Focus on Swine Influenza
On April 29 2009, the World Health Organization raised its alert over the spread of swine influenza (swine flu) to a phase 5- one short of the highest. A phase 5 alert is a 'strong signal that a pandemic is imminent and that the time to finalize the organization, communication, and implementation of the planned mitigation measures is short'. Person-to-person spread of the virus has taken place in at least two countries.
On 30 April, the Sun headline was 'Three new cases in UK. Confirmed diagnosis of the Killer virus in the north east and London'. (The Sun, accessed 30.04.09)
So what's the story; how is the flu spreading, how worried should we be and what should we be doing?
The UK's Chief Medical Officer was quoted as saying "What we will see is many, many more cases, but on the whole most people make a good recovery from flu." (BBC, accessed 01.05.09)
The risks are difficult to estimate. The UK sees thousands of deaths from seasonal flu every year. In 1999-2000 just under 22,000 were killed by the disease. The numbers have since come down. In 2004-2005, there were an estimated 1,268 deaths due to flu. This reduction is largely down to the success of the flu vaccination programme and most deaths occur in those already vulnerable.
The concern in the UK is understandable. And there will certainly be deaths worldwide caused by this outbreak. However, while dealing with the issues raised by the spread of this virus, it might also be a good time to explore other issues and look globally to remind our students of other disease stories around the world.
Here are some resources that may help you.
Mexicans told 'stay home' as swine flu spreads - Times Online
Three more UK cases of swine flu - The Independent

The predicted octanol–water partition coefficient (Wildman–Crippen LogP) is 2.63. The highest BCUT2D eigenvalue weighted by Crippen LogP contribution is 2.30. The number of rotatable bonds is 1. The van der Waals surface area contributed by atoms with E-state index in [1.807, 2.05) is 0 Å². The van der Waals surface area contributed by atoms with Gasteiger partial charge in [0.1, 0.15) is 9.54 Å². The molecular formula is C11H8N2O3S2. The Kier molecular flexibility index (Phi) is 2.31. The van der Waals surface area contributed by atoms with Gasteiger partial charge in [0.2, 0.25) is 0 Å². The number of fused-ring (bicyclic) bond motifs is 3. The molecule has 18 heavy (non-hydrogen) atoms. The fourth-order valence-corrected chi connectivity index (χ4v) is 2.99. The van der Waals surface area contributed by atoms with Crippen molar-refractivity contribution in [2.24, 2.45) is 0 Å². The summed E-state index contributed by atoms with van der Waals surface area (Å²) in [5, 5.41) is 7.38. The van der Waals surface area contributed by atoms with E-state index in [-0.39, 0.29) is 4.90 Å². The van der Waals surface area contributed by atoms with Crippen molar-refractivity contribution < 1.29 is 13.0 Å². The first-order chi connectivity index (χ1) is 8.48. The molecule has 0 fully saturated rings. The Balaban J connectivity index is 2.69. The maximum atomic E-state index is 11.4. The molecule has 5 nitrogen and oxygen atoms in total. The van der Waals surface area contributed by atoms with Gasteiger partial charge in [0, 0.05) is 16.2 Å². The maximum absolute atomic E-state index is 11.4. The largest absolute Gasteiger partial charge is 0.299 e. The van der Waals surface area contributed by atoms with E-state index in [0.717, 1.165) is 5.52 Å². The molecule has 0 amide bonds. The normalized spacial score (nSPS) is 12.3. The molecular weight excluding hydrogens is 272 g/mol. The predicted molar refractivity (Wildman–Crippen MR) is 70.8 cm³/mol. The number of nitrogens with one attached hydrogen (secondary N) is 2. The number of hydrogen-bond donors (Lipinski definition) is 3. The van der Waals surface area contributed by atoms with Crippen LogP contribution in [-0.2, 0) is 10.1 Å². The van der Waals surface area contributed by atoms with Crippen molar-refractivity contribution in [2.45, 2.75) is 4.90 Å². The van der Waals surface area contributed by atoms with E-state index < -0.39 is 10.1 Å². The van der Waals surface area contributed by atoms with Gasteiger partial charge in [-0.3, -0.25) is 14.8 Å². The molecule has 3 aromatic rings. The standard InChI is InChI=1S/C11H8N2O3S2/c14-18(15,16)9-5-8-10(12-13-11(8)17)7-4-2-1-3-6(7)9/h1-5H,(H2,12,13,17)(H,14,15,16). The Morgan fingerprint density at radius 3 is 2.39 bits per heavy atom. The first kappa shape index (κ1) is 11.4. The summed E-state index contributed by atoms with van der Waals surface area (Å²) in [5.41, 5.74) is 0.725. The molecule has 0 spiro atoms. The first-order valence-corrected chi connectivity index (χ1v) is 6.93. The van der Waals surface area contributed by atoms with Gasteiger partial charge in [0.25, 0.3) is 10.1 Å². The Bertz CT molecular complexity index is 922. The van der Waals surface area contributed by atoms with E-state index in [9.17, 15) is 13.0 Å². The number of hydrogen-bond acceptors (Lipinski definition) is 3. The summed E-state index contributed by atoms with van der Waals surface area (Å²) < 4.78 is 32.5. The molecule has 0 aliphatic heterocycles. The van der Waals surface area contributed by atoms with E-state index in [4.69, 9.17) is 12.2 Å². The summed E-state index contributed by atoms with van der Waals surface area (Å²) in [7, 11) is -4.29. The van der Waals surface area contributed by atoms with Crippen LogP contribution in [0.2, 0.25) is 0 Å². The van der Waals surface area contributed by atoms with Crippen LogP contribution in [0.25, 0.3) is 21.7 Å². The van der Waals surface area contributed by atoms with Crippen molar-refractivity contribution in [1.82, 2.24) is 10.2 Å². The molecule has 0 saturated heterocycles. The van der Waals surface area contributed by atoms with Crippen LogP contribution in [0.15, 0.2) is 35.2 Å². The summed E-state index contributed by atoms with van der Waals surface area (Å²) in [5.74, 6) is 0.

England's first victim... speaks of his ordeal - Daily Mail
Three more UK cases - The Sun
ANALYSTS' VIEW: How serious is swine flu? Should we worry? - Reuters
Sites with maps, statistics and advice
Information and Advice
World Health Organization - includes regular updates on the global situation
Health Protection Agency - with weekly updates on the UK situation
Directgov - Advice and information on treatment and protection
The Day After Tomorrow - an alternative take. 'The day after tomorrow website has been established to help people prepare for disaster situations and aid their community in the event of any emergencies.'
FluTracker - tracking the progress of H1N1 swine flu and compiled by Dr. Henry Niman, a biomedical researcher in Pittsburgh, Pennsylvania
Swine Flu Map - another site with a map of suspected and confirmed cases
Teaching and Learning Reources
Resources from the Geographical Association
We have a Geography of Disease project area which contains KS3 resources that were developed by three participating schools in a Wellcome Trust funded project.
Go to Geography of Disease project area
See also this KS4 lesson idea on mapping disease using ICT:
Mapping disease: Watch it spread
The Geography of Disease - Excellent resources from Wycombe High School
The Geography of Disease - AS/A2 tasks from Geography all the Way
e-Bug - educational materials and games, including swine flu fact sheets for both primary and secondary.
Graeme Eyre is a geography teacher currently in China and this posting on his Blog from July will give you an insight into how the Swine Flu risk is being dealt with in this Chinese school.